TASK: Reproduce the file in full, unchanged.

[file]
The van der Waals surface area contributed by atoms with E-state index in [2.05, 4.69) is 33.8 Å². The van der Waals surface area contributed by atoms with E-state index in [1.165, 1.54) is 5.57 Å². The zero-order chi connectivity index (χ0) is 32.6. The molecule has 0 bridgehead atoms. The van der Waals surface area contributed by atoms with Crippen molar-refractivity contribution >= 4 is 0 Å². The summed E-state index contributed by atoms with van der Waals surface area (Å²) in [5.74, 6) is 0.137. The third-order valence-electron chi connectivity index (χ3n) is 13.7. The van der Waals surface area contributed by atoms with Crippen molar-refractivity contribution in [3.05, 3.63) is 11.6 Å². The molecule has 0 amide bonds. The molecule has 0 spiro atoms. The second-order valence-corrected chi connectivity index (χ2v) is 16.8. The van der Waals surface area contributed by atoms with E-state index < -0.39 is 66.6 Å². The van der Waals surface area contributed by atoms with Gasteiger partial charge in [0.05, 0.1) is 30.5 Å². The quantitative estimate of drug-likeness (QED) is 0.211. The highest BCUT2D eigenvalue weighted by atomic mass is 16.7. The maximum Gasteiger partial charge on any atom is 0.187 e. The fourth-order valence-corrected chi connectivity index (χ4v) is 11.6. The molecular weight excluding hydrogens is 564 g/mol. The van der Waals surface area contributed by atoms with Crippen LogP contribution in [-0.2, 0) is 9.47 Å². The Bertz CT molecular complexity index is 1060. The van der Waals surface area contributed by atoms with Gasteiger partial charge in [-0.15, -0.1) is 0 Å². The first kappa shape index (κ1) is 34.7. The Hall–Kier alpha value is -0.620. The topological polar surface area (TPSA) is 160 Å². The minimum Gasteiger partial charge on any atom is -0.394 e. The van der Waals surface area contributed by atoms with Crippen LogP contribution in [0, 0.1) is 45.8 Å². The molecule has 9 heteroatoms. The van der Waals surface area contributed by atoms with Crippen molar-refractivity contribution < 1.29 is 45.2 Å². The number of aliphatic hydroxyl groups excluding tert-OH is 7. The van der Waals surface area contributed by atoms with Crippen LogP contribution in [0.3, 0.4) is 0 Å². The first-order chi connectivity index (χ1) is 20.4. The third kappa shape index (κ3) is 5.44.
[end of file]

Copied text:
The van der Waals surface area contributed by atoms with E-state index in [2.05, 4.69) is 33.8 Å². The van der Waals surface area contributed by atoms with E-state index in [1.165, 1.54) is 5.57 Å². The zero-order chi connectivity index (χ0) is 32.6. The molecule has 0 bridgehead atoms. The van der Waals surface area contributed by atoms with Crippen molar-refractivity contribution >= 4 is 0 Å². The summed E-state index contributed by atoms with van der Waals surface area (Å²) in [5.74, 6) is 0.137. The third-order valence-electron chi connectivity index (χ3n) is 13.7. The van der Waals surface area contributed by atoms with Crippen molar-refractivity contribution in [3.05, 3.63) is 11.6 Å². The molecule has 0 amide bonds. The molecule has 0 spiro atoms. The second-order valence-corrected chi connectivity index (χ2v) is 16.8. The van der Waals surface area contributed by atoms with E-state index < -0.39 is 66.6 Å². The van der Waals surface area contributed by atoms with Gasteiger partial charge in [0.05, 0.1) is 30.5 Å². The quantitative estimate of drug-likeness (QED) is 0.211. The highest BCUT2D eigenvalue weighted by atomic mass is 16.7. The maximum Gasteiger partial charge on any atom is 0.187 e. The fourth-order valence-corrected chi connectivity index (χ4v) is 11.6. The molecular weight excluding hydrogens is 564 g/mol. The van der Waals surface area contributed by atoms with Crippen LogP contribution in [-0.2, 0) is 9.47 Å². The Bertz CT molecular complexity index is 1060. The van der Waals surface area contributed by atoms with Gasteiger partial charge in [-0.15, -0.1) is 0 Å². The first kappa shape index (κ1) is 34.7. The Hall–Kier alpha value is -0.620. The topological polar surface area (TPSA) is 160 Å². The minimum Gasteiger partial charge on any atom is -0.394 e. The van der Waals surface area contributed by atoms with Crippen LogP contribution in [0, 0.1) is 45.8 Å². The molecule has 9 heteroatoms. The van der Waals surface area contributed by atoms with Crippen molar-refractivity contribution < 1.29 is 45.2 Å². The number of aliphatic hydroxyl groups excluding tert-OH is 7. The van der Waals surface area contributed by atoms with Crippen LogP contribution in [0.3, 0.4) is 0 Å². The first-order chi connectivity index (χ1) is 20.4. The third kappa shape index (κ3) is 5.44.